The problem of false confession is not limited to a small number of cases. These studies reveal that false confessions are therefore not an anomaly but a systematic feature of American criminal justice, despite procedural safeguards such as Miranda rights and a constitutional prohibition against legally coercive interrogation techniques. . . . Unless police change their procedures for selecting suspects and their interrogation practices, false confessions will continue to occur regularly.Reed suggests hopefully, "There are briefs to be written out of this book. If enough of them win, the reforms Leo proposes in his final chapter might begin to take hold." (If any attorney reading this happens to write and file such a brief, please be sure to forward me a copy.) I agree this is an area ripe for reform, if not in the courtroom then in the legislative arena.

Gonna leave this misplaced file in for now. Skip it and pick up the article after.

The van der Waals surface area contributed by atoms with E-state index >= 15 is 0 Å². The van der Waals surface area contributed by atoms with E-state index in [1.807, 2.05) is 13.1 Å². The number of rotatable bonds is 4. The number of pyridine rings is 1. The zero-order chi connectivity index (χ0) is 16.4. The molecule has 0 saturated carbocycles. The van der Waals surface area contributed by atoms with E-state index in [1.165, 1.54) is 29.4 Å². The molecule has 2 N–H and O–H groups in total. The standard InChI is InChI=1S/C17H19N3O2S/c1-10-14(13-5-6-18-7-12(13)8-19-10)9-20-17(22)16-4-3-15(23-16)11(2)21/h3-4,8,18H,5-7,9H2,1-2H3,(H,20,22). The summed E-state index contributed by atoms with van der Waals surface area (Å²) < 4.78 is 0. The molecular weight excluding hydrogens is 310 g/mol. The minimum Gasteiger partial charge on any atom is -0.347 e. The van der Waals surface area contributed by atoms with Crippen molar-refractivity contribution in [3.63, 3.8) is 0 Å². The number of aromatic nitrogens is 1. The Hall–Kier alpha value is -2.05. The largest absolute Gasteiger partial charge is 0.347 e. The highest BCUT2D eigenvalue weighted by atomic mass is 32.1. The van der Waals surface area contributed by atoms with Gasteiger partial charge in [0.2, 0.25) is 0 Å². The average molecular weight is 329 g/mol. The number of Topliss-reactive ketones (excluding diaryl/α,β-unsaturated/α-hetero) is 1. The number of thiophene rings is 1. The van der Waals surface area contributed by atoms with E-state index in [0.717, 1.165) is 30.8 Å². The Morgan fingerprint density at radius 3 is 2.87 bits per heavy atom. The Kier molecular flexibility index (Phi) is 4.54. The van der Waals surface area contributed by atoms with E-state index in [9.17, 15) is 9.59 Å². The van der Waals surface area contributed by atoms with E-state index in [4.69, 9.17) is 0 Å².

Wednesday, February 27, 2008
False confessions "a systematic feature of American criminal justice"
Reacting to this item about the fate of Christopher Ochoa and Richard Danziger, two Austin men wrongfully convicted because Ochoa confessed, even though innocent, in the face of intense police questioning, Anne Reed at the blog Deliberations points to a new, relevant book shedding further light on false confessions titled Police Interrogation And American Justice, by University of San Francisco law professor Richard Leo, soon to be published by Harvard University Press. Writes Leo: